The Importance of Subfloor Prep

Regardless which type of resilient flooring is being installed, every floor will require some kind of subfloor prep. Every installation is unique and will have its own subfloor prep requirements. Careful and correct preparation of the subfloor is a major part of a satisfactory resilient floor covering installation. Roughness or unevenness of the subfloor will telegraph through the new floor covering, resulting in an unsightly surface and excessive wear on high spots. Proper subfloor preparation and suitable underlayment installation are essential for a trouble-free job. 

Before proceeding with any installation, there are a few questions to factor in before proceeding:

  • What type of flooring is to be installed?
    • Commercial floors generally have a smooth face and will show any subfloor defects
    • For most Resilient flooring, subfloor flatness is 3/16 of an inch in 10 feet
  • New Construction or Remodel?
    • If it is remodel, what flooring was previously installed and how was it removed?
  • What condition is the subfloor in?
    • Five words to remember in subfloor prep:
      • Clean
      • Smooth
      • Structurally Sound
      • Level
      • Dry
  • Has the subfloor been tested for Moisture and pH?
    • All concrete subfloors on any level should be tested for moisture and pH and documented
    • Hardwood installations over wood subfloors should be checked for moisture and documented
    • Have sealers or curing compounds been used?
  • What is the subfloor and what is it over?
    • Concrete, Gypsum, or Wood
    • Crawl Space? 

All of these and other conditions can vary from job to job. Each set of unique conditions has a very specific series of steps required to prepare the substrate prior to installing the prep materials and then, the finish flooring. 

The finished floor is only as good as the base or the subfloor is. The make-up of the subfloor and the condition and quality of the subfloor, directly affect the performance of the finished resilient flooring. If the system components are not as recommended or as required, the flooring can fail. 

If the condition of the subfloor is poor, not properly cleaned, not dry enough, and not flat enough, the flooring performance will suffer and require a call back and some type repair, maybe even reinstallation.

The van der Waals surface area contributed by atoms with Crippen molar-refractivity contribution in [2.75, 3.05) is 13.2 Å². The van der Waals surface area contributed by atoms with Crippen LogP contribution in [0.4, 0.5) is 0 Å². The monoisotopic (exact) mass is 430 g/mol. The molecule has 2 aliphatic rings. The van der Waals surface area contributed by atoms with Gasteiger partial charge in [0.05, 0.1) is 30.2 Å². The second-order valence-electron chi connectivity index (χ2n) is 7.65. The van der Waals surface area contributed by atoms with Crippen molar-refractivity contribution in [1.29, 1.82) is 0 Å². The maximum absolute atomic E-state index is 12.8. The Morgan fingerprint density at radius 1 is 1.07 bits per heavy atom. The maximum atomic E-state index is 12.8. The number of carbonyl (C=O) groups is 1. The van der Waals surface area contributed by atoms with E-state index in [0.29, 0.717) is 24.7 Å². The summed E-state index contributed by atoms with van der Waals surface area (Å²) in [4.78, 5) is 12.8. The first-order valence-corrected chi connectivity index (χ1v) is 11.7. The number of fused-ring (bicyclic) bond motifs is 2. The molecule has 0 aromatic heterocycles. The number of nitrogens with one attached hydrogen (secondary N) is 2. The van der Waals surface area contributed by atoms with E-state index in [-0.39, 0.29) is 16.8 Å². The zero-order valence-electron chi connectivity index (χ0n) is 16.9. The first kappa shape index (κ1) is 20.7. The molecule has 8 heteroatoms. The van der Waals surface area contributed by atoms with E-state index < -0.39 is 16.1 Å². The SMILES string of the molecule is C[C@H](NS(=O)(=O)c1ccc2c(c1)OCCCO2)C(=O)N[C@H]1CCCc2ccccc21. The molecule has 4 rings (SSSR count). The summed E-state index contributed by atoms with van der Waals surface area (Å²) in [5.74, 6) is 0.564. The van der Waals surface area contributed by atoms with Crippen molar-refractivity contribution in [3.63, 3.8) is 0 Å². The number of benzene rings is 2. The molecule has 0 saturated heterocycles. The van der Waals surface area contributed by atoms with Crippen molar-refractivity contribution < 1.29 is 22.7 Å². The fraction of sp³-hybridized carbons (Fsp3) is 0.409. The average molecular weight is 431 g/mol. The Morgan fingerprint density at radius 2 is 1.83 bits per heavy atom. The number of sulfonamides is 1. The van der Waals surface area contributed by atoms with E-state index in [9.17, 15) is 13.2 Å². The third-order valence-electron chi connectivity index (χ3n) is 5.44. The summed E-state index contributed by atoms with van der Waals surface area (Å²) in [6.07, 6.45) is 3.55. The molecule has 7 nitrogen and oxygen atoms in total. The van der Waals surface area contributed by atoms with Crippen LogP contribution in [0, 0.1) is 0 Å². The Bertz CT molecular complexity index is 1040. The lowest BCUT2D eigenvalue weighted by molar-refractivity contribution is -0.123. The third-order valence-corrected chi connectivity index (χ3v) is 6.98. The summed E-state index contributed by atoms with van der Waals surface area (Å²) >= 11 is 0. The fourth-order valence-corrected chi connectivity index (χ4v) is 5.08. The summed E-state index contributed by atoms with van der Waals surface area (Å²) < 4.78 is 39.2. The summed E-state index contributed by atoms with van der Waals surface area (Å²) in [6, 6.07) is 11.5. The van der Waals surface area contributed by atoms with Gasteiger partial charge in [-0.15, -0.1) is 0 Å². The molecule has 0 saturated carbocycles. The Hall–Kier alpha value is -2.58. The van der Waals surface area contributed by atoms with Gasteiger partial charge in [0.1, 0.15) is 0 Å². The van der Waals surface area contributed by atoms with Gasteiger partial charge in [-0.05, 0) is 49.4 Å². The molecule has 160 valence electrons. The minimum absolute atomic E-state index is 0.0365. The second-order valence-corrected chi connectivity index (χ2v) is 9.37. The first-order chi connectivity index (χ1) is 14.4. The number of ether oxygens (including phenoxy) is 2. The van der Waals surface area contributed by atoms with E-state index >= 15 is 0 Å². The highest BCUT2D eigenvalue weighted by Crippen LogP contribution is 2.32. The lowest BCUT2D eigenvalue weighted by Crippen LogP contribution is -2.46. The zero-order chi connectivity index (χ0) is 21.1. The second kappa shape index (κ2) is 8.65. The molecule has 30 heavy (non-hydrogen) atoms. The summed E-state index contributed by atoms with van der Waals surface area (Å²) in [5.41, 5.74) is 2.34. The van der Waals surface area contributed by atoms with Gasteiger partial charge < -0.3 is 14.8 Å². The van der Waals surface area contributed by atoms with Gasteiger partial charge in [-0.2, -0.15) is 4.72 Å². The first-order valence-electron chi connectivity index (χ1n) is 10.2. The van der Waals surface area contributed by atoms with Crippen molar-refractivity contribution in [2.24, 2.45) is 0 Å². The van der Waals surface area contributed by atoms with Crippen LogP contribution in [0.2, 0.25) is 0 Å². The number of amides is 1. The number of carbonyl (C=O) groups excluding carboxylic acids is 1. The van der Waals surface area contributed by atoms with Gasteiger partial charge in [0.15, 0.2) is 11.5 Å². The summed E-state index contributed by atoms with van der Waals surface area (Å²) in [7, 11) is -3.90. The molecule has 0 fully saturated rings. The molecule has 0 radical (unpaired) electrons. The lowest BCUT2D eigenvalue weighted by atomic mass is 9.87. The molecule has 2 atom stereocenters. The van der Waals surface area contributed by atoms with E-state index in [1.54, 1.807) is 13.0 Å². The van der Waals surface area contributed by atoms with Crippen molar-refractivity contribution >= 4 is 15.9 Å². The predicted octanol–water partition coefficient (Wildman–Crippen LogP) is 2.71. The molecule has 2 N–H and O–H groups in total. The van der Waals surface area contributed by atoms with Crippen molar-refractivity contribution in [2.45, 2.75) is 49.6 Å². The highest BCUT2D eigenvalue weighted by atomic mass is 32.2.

Problems related to improper subfloor preparation continue to multiply each year, with millions of dollars in damage as a result. Sadly, most of these problems are preventable when correct installation methods are followed. 

Before starting any installation, it is critical to make sure that the subflooring is ready to have flooring installed over it. There are now countless specialized products to help installers ensure that subfloors are clean, flat and dry enough to install flooring over. In order to use them effectively, you need to take the time to learn about the latest products and installation methods. 

Not prepping a floor correctly is only going to lead to bigger issues that will come back to you. A customer that does not want to pay for prep is only setting themselves up for a disappointing flooring failure.

Improper subfloor prep is my #2 issue with floating floors. People think floating floors can go over and cover anything, which leads to failure. Floating floors were not made to cover a bad subfloor. Lack of expansion zone is my #1 issue.

 

Bad Subfloors

 

 

 

 

 

The above photos are what happens when subfloors are not prepped appropriately. The one on the left shows high spots in subfloor getting burned while burnishing. The center shows wavy & uneven subfloor telegraphing. The photo on the right shows no subfloor prep at all. The owner did not want to pay for prep, now he’s complaining.

Bad Concrete Subfloor

The images above show poor concrete. Existing Tile was removed and did this to the subfloor. GC wanted flooring contractor to only skim the floor, not take care of the subfloor issue.

Causes of bad Subfloor prep

 

 

 

 

 

Images above show subfloor out 1/2″ in 12″ causing burnish marks and cracking over raised areas in subfloor.